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There is trouble in one of Iceland's most special industries: the production of hand-knit "lopi" sweaters. Visitors love to buy them and Icelanders happily wear them. Each sweater is made by hand.

The unique piece of clothing has come to represent Iceland for many tourists. But, local knitters are angry at the rise in "Icelandic" sweaters being made in China.

The China-made sweaters use real wool from Icelandic sheep. But the actual knitting process is outsourced to workers in China. The wool is shipped to China, knitted by hand, and then returned as a finished product to Iceland. The sweaters are described as “hand-knitted from Icelandic wool.”

Knitting groups around Iceland are struggling to compete. Last month, they asked the Icelandic government to ban companies from calling wool sweaters as “Icelandic” unless they are really made in Iceland.

“People buy the imported sweaters as the real thing,” said Thuridur Einarsdottir. She is the founder of the Handknitting Association of Iceland. “But it is not,” she added.

The business needs "tourists because most Icelanders already own a sweater," Einarsdottir added. She created the Handknitting Association in the 1970s to help women make more money from the stores that sold their sweaters.

The “lopi” wool comes from Iceland’s 500,000 sheep. Their fleece is especially strong and warm.

The sweaters are impossible to make by machine. One adult-sized sweater usually takes between 14 and 25 hours to knit. The time depends on the number of colors used and whether there are buttons.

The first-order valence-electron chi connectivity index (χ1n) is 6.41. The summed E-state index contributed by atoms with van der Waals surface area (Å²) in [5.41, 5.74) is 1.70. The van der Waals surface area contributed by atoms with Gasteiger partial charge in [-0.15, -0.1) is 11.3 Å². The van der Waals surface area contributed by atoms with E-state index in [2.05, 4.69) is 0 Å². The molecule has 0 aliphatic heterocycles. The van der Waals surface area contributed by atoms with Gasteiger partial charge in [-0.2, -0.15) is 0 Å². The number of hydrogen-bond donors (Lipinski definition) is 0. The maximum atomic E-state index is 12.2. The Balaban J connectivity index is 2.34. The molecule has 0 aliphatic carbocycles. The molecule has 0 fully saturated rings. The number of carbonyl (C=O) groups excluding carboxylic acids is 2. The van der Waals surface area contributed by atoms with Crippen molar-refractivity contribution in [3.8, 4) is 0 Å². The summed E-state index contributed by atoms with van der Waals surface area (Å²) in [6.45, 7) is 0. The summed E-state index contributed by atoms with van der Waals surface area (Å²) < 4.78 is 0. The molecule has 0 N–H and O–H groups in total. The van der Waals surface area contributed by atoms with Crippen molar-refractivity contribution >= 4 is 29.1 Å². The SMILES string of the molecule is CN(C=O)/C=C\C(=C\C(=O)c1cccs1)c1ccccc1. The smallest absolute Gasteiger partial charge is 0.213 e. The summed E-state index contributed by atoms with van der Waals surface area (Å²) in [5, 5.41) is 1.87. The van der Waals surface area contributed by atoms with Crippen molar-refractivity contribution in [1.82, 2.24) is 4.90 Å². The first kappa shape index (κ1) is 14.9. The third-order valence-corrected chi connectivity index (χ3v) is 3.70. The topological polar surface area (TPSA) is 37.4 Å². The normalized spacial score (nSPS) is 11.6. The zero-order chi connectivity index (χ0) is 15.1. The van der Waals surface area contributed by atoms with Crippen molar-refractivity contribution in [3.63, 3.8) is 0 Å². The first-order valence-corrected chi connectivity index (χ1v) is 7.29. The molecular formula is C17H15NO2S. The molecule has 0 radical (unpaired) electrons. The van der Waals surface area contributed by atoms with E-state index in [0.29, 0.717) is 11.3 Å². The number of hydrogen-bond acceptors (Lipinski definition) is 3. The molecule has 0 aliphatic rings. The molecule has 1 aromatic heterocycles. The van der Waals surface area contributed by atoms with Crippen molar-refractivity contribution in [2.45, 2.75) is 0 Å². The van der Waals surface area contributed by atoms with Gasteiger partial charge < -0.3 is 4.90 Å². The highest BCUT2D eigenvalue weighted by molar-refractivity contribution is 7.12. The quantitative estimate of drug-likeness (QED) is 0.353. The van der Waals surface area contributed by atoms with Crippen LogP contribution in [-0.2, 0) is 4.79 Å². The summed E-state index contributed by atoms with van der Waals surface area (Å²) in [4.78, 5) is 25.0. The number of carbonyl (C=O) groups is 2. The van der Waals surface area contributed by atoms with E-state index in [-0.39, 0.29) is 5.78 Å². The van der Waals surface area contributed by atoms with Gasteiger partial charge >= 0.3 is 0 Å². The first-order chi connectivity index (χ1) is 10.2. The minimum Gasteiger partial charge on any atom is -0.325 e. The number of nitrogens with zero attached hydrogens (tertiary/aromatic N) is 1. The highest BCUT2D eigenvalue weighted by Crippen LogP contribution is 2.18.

The Chinese sweaters have taken nearly two-thirds of sales; they appeal to tourists because of their low price. Sweaters made in Iceland sell for about $200. Sweaters made in China cost about $30 dollars less.

Today, many Icelandic knitters are worried about their future in the industry. Most of the knitters are self-employed and retired women. “It gives me something to do while watching television or drinking coffee with friends,” said local knitter Heiddis Gunnarsdottir.

The discussion about China-made Icelandic sweaters has made some ask what makes a sweater “Icelandic.”

“What if the sweater is made by a Polish person in Iceland?” asked Bjarni Jonsson. He is the owner of Nordic Store, a company that makes about 20,000 sweaters a year in China. “When does the sweater start -- or stop -- being Icelandic?”